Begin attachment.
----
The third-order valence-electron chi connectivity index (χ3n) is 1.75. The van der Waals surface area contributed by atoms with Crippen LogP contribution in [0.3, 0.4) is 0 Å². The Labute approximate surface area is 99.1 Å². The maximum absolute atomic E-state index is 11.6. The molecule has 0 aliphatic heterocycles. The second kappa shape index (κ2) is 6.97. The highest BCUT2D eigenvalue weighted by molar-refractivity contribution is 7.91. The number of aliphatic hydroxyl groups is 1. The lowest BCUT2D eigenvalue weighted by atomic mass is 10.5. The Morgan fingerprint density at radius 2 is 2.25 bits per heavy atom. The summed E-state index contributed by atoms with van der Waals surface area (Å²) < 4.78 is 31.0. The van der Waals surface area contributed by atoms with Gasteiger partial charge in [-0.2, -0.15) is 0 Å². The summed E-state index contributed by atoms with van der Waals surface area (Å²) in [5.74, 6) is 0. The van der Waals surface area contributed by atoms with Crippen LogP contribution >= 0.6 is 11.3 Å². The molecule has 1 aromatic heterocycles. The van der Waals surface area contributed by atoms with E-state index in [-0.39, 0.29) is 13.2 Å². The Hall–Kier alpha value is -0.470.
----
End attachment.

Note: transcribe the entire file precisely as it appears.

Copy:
The third-order valence-electron chi connectivity index (χ3n) is 1.75. The van der Waals surface area contributed by atoms with Crippen LogP contribution in [0.3, 0.4) is 0 Å². The Labute approximate surface area is 99.1 Å². The maximum absolute atomic E-state index is 11.6. The molecule has 0 aliphatic heterocycles. The second kappa shape index (κ2) is 6.97. The highest BCUT2D eigenvalue weighted by molar-refractivity contribution is 7.91. The number of aliphatic hydroxyl groups is 1. The lowest BCUT2D eigenvalue weighted by atomic mass is 10.5. The Morgan fingerprint density at radius 2 is 2.25 bits per heavy atom. The summed E-state index contributed by atoms with van der Waals surface area (Å²) < 4.78 is 31.0. The van der Waals surface area contributed by atoms with Gasteiger partial charge in [-0.2, -0.15) is 0 Å². The summed E-state index contributed by atoms with van der Waals surface area (Å²) in [5.74, 6) is 0. The van der Waals surface area contributed by atoms with Crippen LogP contribution >= 0.6 is 11.3 Å². The molecule has 1 aromatic heterocycles. The van der Waals surface area contributed by atoms with E-state index in [-0.39, 0.29) is 13.2 Å². The Hall–Kier alpha value is -0.470.